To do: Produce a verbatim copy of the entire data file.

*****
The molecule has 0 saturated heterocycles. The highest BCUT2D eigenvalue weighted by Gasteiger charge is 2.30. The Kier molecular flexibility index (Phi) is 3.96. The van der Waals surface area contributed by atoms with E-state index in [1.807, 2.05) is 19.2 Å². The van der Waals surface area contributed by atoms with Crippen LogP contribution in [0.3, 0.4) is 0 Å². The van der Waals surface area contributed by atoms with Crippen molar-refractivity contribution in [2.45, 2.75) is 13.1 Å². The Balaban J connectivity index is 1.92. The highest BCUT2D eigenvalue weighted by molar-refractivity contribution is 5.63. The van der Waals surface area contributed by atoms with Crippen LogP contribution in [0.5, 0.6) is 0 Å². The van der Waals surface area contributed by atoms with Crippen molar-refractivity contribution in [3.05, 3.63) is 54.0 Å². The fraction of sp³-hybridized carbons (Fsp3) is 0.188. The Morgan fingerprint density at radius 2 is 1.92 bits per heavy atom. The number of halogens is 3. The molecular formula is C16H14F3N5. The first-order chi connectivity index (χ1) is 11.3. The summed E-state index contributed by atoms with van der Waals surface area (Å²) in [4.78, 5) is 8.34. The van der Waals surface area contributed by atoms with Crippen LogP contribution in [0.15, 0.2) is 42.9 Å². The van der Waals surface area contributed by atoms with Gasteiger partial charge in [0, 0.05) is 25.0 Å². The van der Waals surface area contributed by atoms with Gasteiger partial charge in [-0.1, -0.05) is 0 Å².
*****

The molecule has 0 saturated heterocycles. The highest BCUT2D eigenvalue weighted by Gasteiger charge is 2.30. The Kier molecular flexibility index (Phi) is 3.96. The van der Waals surface area contributed by atoms with E-state index in [1.807, 2.05) is 19.2 Å². The van der Waals surface area contributed by atoms with Crippen LogP contribution in [0.3, 0.4) is 0 Å². The van der Waals surface area contributed by atoms with Crippen molar-refractivity contribution in [2.45, 2.75) is 13.1 Å². The Balaban J connectivity index is 1.92. The highest BCUT2D eigenvalue weighted by molar-refractivity contribution is 5.63. The van der Waals surface area contributed by atoms with Crippen LogP contribution in [0.5, 0.6) is 0 Å². The van der Waals surface area contributed by atoms with Crippen molar-refractivity contribution in [3.05, 3.63) is 54.0 Å². The fraction of sp³-hybridized carbons (Fsp3) is 0.188. The Morgan fingerprint density at radius 2 is 1.92 bits per heavy atom. The number of halogens is 3. The molecular formula is C16H14F3N5. The first-order chi connectivity index (χ1) is 11.3. The summed E-state index contributed by atoms with van der Waals surface area (Å²) in [4.78, 5) is 8.34. The van der Waals surface area contributed by atoms with Crippen LogP contribution in [0.15, 0.2) is 42.9 Å². The van der Waals surface area contributed by atoms with Gasteiger partial charge in [0, 0.05) is 25.0 Å². The van der Waals surface area contributed by atoms with Gasteiger partial charge in [-0.1, -0.05) is 0 Å².